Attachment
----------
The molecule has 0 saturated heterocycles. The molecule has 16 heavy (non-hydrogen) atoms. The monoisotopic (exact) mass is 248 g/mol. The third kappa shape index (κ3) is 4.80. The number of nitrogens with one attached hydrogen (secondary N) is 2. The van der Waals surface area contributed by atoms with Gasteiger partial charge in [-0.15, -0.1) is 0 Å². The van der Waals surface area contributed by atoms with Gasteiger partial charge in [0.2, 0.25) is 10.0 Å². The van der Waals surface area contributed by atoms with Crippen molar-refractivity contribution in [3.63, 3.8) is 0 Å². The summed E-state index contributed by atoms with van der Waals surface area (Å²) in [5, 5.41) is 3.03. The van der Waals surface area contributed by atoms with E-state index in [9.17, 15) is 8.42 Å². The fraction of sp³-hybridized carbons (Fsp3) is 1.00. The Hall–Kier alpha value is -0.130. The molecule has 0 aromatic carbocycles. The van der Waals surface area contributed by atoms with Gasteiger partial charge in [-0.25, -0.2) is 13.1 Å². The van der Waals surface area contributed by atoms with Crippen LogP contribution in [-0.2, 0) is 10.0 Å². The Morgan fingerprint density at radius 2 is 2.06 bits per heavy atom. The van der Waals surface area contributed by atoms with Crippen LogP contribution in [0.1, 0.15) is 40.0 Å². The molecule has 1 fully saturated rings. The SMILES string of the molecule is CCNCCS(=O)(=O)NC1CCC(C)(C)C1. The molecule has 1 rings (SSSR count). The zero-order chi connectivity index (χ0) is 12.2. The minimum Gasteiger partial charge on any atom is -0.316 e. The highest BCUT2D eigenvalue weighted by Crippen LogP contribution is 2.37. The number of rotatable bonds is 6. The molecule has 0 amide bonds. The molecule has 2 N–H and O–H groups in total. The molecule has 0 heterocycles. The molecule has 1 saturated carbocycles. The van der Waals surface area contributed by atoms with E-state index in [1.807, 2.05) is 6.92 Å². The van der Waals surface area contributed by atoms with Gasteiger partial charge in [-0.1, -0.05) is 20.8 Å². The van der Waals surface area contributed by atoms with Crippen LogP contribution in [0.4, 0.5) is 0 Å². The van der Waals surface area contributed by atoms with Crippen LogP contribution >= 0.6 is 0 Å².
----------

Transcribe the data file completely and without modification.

The molecule has 0 saturated heterocycles. The molecule has 16 heavy (non-hydrogen) atoms. The monoisotopic (exact) mass is 248 g/mol. The third kappa shape index (κ3) is 4.80. The number of nitrogens with one attached hydrogen (secondary N) is 2. The van der Waals surface area contributed by atoms with Gasteiger partial charge in [-0.15, -0.1) is 0 Å². The van der Waals surface area contributed by atoms with Gasteiger partial charge in [0.2, 0.25) is 10.0 Å². The van der Waals surface area contributed by atoms with Crippen molar-refractivity contribution in [3.63, 3.8) is 0 Å². The summed E-state index contributed by atoms with van der Waals surface area (Å²) in [5, 5.41) is 3.03. The van der Waals surface area contributed by atoms with E-state index in [9.17, 15) is 8.42 Å². The fraction of sp³-hybridized carbons (Fsp3) is 1.00. The Hall–Kier alpha value is -0.130. The molecule has 0 aromatic carbocycles. The van der Waals surface area contributed by atoms with Gasteiger partial charge in [-0.25, -0.2) is 13.1 Å². The van der Waals surface area contributed by atoms with Crippen LogP contribution in [-0.2, 0) is 10.0 Å². The Morgan fingerprint density at radius 2 is 2.06 bits per heavy atom. The van der Waals surface area contributed by atoms with Crippen LogP contribution in [0.1, 0.15) is 40.0 Å². The molecule has 1 fully saturated rings. The SMILES string of the molecule is CCNCCS(=O)(=O)NC1CCC(C)(C)C1. The molecule has 1 rings (SSSR count). The zero-order chi connectivity index (χ0) is 12.2. The minimum Gasteiger partial charge on any atom is -0.316 e. The highest BCUT2D eigenvalue weighted by Crippen LogP contribution is 2.37. The number of rotatable bonds is 6. The molecule has 0 amide bonds. The molecule has 2 N–H and O–H groups in total. The molecule has 0 heterocycles. The molecule has 1 saturated carbocycles. The van der Waals surface area contributed by atoms with E-state index in [1.807, 2.05) is 6.92 Å². The van der Waals surface area contributed by atoms with Gasteiger partial charge in [-0.1, -0.05) is 20.8 Å². The van der Waals surface area contributed by atoms with Crippen LogP contribution in [0.4, 0.5) is 0 Å². The van der Waals surface area contributed by atoms with Crippen LogP contribution >= 0.6 is 0 Å².